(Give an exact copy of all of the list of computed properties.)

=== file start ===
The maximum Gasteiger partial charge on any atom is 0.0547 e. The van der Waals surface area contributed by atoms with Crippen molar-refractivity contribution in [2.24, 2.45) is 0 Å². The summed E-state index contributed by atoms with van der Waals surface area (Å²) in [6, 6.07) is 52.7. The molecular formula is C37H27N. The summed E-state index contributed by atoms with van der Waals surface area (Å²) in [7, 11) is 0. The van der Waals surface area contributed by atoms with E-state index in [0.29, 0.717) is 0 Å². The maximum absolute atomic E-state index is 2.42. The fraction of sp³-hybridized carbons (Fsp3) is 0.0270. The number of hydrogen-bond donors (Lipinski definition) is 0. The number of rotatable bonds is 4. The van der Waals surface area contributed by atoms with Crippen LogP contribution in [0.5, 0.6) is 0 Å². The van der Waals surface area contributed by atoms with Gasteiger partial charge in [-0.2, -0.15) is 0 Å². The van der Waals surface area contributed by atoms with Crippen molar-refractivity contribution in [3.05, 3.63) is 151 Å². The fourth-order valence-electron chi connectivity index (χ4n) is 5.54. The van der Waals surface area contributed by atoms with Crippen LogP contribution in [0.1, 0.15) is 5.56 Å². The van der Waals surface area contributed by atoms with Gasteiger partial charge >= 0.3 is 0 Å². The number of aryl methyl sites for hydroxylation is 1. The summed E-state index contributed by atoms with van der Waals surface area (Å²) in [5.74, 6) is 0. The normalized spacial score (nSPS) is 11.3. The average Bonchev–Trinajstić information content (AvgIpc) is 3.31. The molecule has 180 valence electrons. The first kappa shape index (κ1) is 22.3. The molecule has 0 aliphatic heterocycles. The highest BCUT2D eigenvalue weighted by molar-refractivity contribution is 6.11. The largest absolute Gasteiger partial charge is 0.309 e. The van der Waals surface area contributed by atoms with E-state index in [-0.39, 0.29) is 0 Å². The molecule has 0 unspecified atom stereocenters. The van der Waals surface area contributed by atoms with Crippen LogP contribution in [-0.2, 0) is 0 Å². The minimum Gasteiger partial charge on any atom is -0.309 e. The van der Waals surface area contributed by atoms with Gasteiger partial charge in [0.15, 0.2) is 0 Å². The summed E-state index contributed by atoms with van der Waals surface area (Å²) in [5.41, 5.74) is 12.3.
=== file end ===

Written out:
The maximum Gasteiger partial charge on any atom is 0.0547 e. The van der Waals surface area contributed by atoms with Crippen molar-refractivity contribution in [2.24, 2.45) is 0 Å². The summed E-state index contributed by atoms with van der Waals surface area (Å²) in [6, 6.07) is 52.7. The molecular formula is C37H27N. The summed E-state index contributed by atoms with van der Waals surface area (Å²) in [7, 11) is 0. The van der Waals surface area contributed by atoms with E-state index in [0.29, 0.717) is 0 Å². The maximum absolute atomic E-state index is 2.42. The fraction of sp³-hybridized carbons (Fsp3) is 0.0270. The number of hydrogen-bond donors (Lipinski definition) is 0. The number of rotatable bonds is 4. The van der Waals surface area contributed by atoms with Crippen LogP contribution in [0.5, 0.6) is 0 Å². The van der Waals surface area contributed by atoms with Gasteiger partial charge in [-0.2, -0.15) is 0 Å². The van der Waals surface area contributed by atoms with Crippen molar-refractivity contribution in [3.05, 3.63) is 151 Å². The fourth-order valence-electron chi connectivity index (χ4n) is 5.54. The van der Waals surface area contributed by atoms with Crippen LogP contribution in [0.1, 0.15) is 5.56 Å². The van der Waals surface area contributed by atoms with Gasteiger partial charge >= 0.3 is 0 Å². The number of aryl methyl sites for hydroxylation is 1. The summed E-state index contributed by atoms with van der Waals surface area (Å²) in [5.74, 6) is 0. The normalized spacial score (nSPS) is 11.3. The average Bonchev–Trinajstić information content (AvgIpc) is 3.31. The molecule has 180 valence electrons. The first kappa shape index (κ1) is 22.3. The molecule has 0 aliphatic heterocycles. The highest BCUT2D eigenvalue weighted by molar-refractivity contribution is 6.11. The largest absolute Gasteiger partial charge is 0.309 e. The van der Waals surface area contributed by atoms with E-state index in [-0.39, 0.29) is 0 Å². The molecule has 0 unspecified atom stereocenters. The van der Waals surface area contributed by atoms with Crippen LogP contribution in [-0.2, 0) is 0 Å². The minimum Gasteiger partial charge on any atom is -0.309 e. The van der Waals surface area contributed by atoms with Gasteiger partial charge in [0.15, 0.2) is 0 Å². The summed E-state index contributed by atoms with van der Waals surface area (Å²) in [5.41, 5.74) is 12.3.